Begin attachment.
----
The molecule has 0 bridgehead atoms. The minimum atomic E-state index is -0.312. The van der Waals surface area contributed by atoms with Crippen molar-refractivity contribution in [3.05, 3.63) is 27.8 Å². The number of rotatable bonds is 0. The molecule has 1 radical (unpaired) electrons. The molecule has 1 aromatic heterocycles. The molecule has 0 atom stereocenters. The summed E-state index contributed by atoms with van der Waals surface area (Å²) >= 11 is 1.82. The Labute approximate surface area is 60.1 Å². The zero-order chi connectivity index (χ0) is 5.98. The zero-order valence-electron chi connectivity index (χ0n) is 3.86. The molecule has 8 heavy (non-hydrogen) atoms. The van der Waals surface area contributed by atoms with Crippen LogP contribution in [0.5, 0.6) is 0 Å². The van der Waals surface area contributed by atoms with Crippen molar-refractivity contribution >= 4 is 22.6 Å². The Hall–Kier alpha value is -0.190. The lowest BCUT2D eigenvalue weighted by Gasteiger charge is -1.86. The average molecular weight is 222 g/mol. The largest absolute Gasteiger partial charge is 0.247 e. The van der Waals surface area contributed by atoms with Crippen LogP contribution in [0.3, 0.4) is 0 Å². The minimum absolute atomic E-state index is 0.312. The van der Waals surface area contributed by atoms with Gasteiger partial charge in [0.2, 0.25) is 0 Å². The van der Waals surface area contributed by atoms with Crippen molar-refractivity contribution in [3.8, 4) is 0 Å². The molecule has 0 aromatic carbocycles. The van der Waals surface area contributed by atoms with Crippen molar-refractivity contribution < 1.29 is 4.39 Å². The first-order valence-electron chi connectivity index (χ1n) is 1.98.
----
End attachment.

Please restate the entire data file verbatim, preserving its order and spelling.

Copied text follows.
The molecule has 0 bridgehead atoms. The minimum atomic E-state index is -0.312. The van der Waals surface area contributed by atoms with Crippen molar-refractivity contribution in [3.05, 3.63) is 27.8 Å². The number of rotatable bonds is 0. The molecule has 1 radical (unpaired) electrons. The molecule has 1 aromatic heterocycles. The molecule has 0 atom stereocenters. The summed E-state index contributed by atoms with van der Waals surface area (Å²) >= 11 is 1.82. The Labute approximate surface area is 60.1 Å². The zero-order chi connectivity index (χ0) is 5.98. The zero-order valence-electron chi connectivity index (χ0n) is 3.86. The molecule has 8 heavy (non-hydrogen) atoms. The van der Waals surface area contributed by atoms with Crippen LogP contribution in [0.5, 0.6) is 0 Å². The van der Waals surface area contributed by atoms with Crippen molar-refractivity contribution >= 4 is 22.6 Å². The Hall–Kier alpha value is -0.190. The lowest BCUT2D eigenvalue weighted by Gasteiger charge is -1.86. The average molecular weight is 222 g/mol. The largest absolute Gasteiger partial charge is 0.247 e. The van der Waals surface area contributed by atoms with Crippen LogP contribution in [0.3, 0.4) is 0 Å². The minimum absolute atomic E-state index is 0.312. The van der Waals surface area contributed by atoms with Gasteiger partial charge in [0.2, 0.25) is 0 Å². The van der Waals surface area contributed by atoms with Crippen molar-refractivity contribution in [3.8, 4) is 0 Å². The molecule has 0 aromatic carbocycles. The van der Waals surface area contributed by atoms with Crippen molar-refractivity contribution < 1.29 is 4.39 Å². The first-order valence-electron chi connectivity index (χ1n) is 1.98.